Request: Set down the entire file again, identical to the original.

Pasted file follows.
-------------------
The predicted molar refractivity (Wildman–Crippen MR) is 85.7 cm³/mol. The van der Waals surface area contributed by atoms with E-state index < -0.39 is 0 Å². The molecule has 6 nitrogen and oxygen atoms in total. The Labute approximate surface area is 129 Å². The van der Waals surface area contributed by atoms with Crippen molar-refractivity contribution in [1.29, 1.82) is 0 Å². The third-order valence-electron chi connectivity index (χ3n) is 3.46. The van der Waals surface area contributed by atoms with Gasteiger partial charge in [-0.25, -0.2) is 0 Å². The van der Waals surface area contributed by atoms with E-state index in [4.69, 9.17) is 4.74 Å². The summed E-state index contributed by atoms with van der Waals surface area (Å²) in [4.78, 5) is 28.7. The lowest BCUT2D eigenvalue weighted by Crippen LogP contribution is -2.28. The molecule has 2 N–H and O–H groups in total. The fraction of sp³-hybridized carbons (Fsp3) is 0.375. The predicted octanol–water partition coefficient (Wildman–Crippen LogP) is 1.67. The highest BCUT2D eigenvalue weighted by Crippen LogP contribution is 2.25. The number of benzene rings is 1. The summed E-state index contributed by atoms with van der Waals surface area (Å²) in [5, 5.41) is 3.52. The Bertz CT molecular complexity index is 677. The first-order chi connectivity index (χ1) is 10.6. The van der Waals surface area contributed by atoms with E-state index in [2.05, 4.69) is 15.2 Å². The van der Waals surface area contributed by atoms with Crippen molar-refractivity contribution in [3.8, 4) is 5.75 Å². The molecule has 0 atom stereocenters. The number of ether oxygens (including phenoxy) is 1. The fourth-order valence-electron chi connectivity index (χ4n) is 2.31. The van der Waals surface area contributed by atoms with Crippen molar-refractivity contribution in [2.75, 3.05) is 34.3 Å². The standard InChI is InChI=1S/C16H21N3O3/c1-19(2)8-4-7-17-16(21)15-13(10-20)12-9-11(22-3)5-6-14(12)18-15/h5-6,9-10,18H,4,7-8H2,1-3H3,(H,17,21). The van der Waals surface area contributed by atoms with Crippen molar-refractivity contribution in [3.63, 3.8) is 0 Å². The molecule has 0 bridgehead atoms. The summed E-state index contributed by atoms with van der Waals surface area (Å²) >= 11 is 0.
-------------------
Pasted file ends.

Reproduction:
The predicted molar refractivity (Wildman–Crippen MR) is 85.7 cm³/mol. The van der Waals surface area contributed by atoms with E-state index < -0.39 is 0 Å². The molecule has 6 nitrogen and oxygen atoms in total. The Labute approximate surface area is 129 Å². The van der Waals surface area contributed by atoms with Crippen molar-refractivity contribution in [1.29, 1.82) is 0 Å². The third-order valence-electron chi connectivity index (χ3n) is 3.46. The van der Waals surface area contributed by atoms with Gasteiger partial charge in [-0.25, -0.2) is 0 Å². The van der Waals surface area contributed by atoms with E-state index in [4.69, 9.17) is 4.74 Å². The summed E-state index contributed by atoms with van der Waals surface area (Å²) in [4.78, 5) is 28.7. The lowest BCUT2D eigenvalue weighted by Crippen LogP contribution is -2.28. The molecule has 2 N–H and O–H groups in total. The fraction of sp³-hybridized carbons (Fsp3) is 0.375. The predicted octanol–water partition coefficient (Wildman–Crippen LogP) is 1.67. The highest BCUT2D eigenvalue weighted by Crippen LogP contribution is 2.25. The number of benzene rings is 1. The summed E-state index contributed by atoms with van der Waals surface area (Å²) in [5, 5.41) is 3.52. The Bertz CT molecular complexity index is 677. The first-order chi connectivity index (χ1) is 10.6. The van der Waals surface area contributed by atoms with E-state index in [2.05, 4.69) is 15.2 Å². The van der Waals surface area contributed by atoms with Crippen molar-refractivity contribution in [3.8, 4) is 5.75 Å². The molecule has 0 atom stereocenters. The number of ether oxygens (including phenoxy) is 1. The fourth-order valence-electron chi connectivity index (χ4n) is 2.31. The van der Waals surface area contributed by atoms with Crippen molar-refractivity contribution in [2.75, 3.05) is 34.3 Å². The standard InChI is InChI=1S/C16H21N3O3/c1-19(2)8-4-7-17-16(21)15-13(10-20)12-9-11(22-3)5-6-14(12)18-15/h5-6,9-10,18H,4,7-8H2,1-3H3,(H,17,21). The van der Waals surface area contributed by atoms with Crippen molar-refractivity contribution in [3.63, 3.8) is 0 Å². The molecule has 0 bridgehead atoms. The summed E-state index contributed by atoms with van der Waals surface area (Å²) >= 11 is 0.